Graduate Bulletin

Spring 2019

Facilities of the Mathematics Department

Since the beginning of the modern department under the leadership of Jim Simons, Stony Brook has been world-renowned as a center of research in geometry broadly interpreted. With the opening of the Institute for Mathematical Sciences, headed by its inaugural director John Milnor,  dynamics emerged as an additional area of excellence. In more recent times, these traditional strengths have broadened, and the department now has multiple active research groups, numerous weekly seminars, and regularly organizes conferences, graduate schools, and other events.

The distinguished faculty of the mathematics department include 1 Abel prize winner, 2 Fields Medal laureates, 7 members of the National Academy of Science (Mathematics), 16 past speakers of International Congresses of Mathematicians, and recipients of multiple international awards. The current active research areas include algebra, dynamics, representation theory, complex analysis, algebraic geometry, geometric function theory, differential geometry, topology, geometric analysis, mathematical physics, symplectic geometry.

There are weekly research seminars in differential geometry, dynamics, algebraic geometry, topology, and a departmental colloquium, as well as a professional development seminar and graduate student seminar. The department currently has a research and training (RTG) grant in geometry, interpreted in the broadest possible sense.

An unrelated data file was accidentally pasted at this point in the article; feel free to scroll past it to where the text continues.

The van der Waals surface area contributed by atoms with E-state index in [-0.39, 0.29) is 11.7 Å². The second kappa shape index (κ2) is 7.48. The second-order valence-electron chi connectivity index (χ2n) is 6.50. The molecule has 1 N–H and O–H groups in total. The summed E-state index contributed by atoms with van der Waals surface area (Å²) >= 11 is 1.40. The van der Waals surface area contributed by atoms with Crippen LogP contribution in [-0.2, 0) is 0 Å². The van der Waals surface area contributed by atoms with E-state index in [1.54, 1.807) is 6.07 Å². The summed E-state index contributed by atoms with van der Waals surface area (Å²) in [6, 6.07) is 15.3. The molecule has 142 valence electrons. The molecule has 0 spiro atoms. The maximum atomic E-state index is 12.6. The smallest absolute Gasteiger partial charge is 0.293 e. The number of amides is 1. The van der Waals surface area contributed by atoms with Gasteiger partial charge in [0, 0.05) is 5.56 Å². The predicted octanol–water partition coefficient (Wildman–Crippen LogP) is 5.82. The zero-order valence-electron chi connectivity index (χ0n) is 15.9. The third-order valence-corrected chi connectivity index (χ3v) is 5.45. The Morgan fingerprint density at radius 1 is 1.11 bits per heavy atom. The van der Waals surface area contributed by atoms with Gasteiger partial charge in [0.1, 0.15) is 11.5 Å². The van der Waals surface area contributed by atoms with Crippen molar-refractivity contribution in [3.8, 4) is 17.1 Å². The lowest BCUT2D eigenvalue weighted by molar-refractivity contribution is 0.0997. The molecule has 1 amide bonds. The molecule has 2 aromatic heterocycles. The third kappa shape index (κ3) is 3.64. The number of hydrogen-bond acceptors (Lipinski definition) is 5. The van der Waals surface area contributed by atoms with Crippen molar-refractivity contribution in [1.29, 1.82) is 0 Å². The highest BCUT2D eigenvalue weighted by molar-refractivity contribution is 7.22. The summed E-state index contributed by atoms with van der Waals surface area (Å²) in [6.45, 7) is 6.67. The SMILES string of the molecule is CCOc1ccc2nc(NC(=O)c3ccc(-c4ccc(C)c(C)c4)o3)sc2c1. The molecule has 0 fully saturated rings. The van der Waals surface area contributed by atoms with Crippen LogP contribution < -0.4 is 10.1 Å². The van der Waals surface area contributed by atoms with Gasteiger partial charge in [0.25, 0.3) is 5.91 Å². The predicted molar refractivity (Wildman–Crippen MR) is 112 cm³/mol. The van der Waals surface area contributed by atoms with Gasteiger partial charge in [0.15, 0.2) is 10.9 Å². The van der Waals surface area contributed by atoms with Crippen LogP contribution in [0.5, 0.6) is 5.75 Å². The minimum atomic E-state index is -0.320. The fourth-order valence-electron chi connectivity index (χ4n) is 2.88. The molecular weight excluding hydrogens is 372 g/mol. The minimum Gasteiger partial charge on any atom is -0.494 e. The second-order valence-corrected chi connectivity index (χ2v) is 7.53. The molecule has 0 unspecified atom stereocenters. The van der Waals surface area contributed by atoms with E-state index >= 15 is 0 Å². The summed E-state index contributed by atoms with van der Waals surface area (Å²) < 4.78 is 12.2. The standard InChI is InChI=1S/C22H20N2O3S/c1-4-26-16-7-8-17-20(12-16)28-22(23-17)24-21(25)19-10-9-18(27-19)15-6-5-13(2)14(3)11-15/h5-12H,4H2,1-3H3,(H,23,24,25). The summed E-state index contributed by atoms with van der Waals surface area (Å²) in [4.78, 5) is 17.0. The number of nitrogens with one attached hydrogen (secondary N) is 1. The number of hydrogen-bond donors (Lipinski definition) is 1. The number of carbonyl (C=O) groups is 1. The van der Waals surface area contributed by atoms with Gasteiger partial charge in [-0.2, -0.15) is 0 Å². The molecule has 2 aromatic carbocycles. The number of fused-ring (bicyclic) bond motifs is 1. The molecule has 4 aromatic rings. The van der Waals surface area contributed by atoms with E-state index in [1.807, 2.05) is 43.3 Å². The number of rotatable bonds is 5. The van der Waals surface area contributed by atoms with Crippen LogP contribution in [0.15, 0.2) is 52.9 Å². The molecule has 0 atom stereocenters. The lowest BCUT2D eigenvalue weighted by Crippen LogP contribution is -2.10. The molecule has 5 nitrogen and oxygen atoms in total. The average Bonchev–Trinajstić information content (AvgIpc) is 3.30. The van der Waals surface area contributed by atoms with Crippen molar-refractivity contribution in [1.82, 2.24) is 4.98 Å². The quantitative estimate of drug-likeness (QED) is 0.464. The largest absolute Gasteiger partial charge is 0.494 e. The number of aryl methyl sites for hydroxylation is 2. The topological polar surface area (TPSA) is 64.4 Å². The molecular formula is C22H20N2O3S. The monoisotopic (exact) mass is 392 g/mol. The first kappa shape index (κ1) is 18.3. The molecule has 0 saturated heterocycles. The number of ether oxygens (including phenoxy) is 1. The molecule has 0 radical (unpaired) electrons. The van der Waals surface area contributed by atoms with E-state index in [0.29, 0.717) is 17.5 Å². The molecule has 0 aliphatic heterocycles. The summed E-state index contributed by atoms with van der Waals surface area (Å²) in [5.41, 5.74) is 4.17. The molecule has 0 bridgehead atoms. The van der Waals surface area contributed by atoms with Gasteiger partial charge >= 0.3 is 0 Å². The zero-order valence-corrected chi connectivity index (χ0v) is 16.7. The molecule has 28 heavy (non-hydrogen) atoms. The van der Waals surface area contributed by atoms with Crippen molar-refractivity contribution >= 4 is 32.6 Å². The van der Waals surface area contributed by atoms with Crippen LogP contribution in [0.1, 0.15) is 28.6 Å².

Simons Center for Geometry and Physics

The Simons Center for Geometry and Physics (SCGP), a major international research center located next door to the department has greatly enhanced the scientific life of the department since its opening in 2007. The mathematics faculty of the center also hold appointments and they supervise PhD students in the mathematics department. The center hosts 12 post-docs divided between mathematics and physics. It runs many international workshops in mathematics (not just geometry) and theoretical physics every year, attracting leading researchers from around the world: over 1000 scientists visit each year. In addition, the SCGP and the Math Department run a collaborative research and training program funded by the NSF. The abundant activities of the center are open to the community, the mathematics department, and graduate students are encouraged to attend the talks that are of relevance for their research.